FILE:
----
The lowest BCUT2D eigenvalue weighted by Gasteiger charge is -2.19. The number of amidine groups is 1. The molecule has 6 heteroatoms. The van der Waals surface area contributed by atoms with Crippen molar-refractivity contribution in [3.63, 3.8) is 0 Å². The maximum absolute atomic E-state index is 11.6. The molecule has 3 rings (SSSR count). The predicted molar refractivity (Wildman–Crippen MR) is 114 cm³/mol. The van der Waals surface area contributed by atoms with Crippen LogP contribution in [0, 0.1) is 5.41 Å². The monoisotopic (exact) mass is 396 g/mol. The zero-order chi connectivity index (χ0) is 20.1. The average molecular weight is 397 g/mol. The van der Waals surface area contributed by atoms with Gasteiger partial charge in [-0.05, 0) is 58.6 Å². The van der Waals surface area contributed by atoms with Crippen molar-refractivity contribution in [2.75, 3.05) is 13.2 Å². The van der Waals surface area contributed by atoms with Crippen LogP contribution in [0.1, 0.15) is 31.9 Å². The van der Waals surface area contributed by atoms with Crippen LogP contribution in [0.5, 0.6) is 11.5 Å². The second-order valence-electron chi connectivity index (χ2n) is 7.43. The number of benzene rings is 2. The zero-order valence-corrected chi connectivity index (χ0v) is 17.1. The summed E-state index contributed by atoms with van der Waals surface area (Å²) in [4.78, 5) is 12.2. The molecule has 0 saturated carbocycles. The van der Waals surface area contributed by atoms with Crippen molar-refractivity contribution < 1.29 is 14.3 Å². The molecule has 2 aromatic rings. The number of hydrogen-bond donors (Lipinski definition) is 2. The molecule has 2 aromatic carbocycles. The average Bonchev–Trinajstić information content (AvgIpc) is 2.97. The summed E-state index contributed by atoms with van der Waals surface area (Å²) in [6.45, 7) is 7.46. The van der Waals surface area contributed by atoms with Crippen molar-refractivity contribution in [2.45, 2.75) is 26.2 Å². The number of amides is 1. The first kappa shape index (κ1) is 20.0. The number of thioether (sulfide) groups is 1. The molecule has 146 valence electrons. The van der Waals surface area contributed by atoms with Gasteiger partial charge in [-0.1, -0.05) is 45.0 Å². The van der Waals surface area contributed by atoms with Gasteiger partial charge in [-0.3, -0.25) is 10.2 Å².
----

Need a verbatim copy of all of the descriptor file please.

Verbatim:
The lowest BCUT2D eigenvalue weighted by Gasteiger charge is -2.19. The number of amidine groups is 1. The molecule has 6 heteroatoms. The van der Waals surface area contributed by atoms with Crippen molar-refractivity contribution in [3.63, 3.8) is 0 Å². The maximum absolute atomic E-state index is 11.6. The molecule has 3 rings (SSSR count). The predicted molar refractivity (Wildman–Crippen MR) is 114 cm³/mol. The van der Waals surface area contributed by atoms with Crippen LogP contribution in [0, 0.1) is 5.41 Å². The monoisotopic (exact) mass is 396 g/mol. The zero-order chi connectivity index (χ0) is 20.1. The average molecular weight is 397 g/mol. The van der Waals surface area contributed by atoms with Gasteiger partial charge in [-0.05, 0) is 58.6 Å². The van der Waals surface area contributed by atoms with Crippen molar-refractivity contribution in [2.75, 3.05) is 13.2 Å². The van der Waals surface area contributed by atoms with Crippen LogP contribution in [0.1, 0.15) is 31.9 Å². The van der Waals surface area contributed by atoms with Crippen LogP contribution in [0.5, 0.6) is 11.5 Å². The second-order valence-electron chi connectivity index (χ2n) is 7.43. The number of benzene rings is 2. The zero-order valence-corrected chi connectivity index (χ0v) is 17.1. The summed E-state index contributed by atoms with van der Waals surface area (Å²) in [4.78, 5) is 12.2. The molecule has 0 saturated carbocycles. The van der Waals surface area contributed by atoms with Crippen molar-refractivity contribution < 1.29 is 14.3 Å². The molecule has 2 aromatic rings. The number of hydrogen-bond donors (Lipinski definition) is 2. The molecule has 2 aromatic carbocycles. The average Bonchev–Trinajstić information content (AvgIpc) is 2.97. The summed E-state index contributed by atoms with van der Waals surface area (Å²) in [6.45, 7) is 7.46. The van der Waals surface area contributed by atoms with Crippen molar-refractivity contribution in [2.45, 2.75) is 26.2 Å². The number of amides is 1. The first kappa shape index (κ1) is 20.0. The number of thioether (sulfide) groups is 1. The molecule has 146 valence electrons. The van der Waals surface area contributed by atoms with Gasteiger partial charge in [-0.1, -0.05) is 45.0 Å². The van der Waals surface area contributed by atoms with Gasteiger partial charge in [-0.3, -0.25) is 10.2 Å².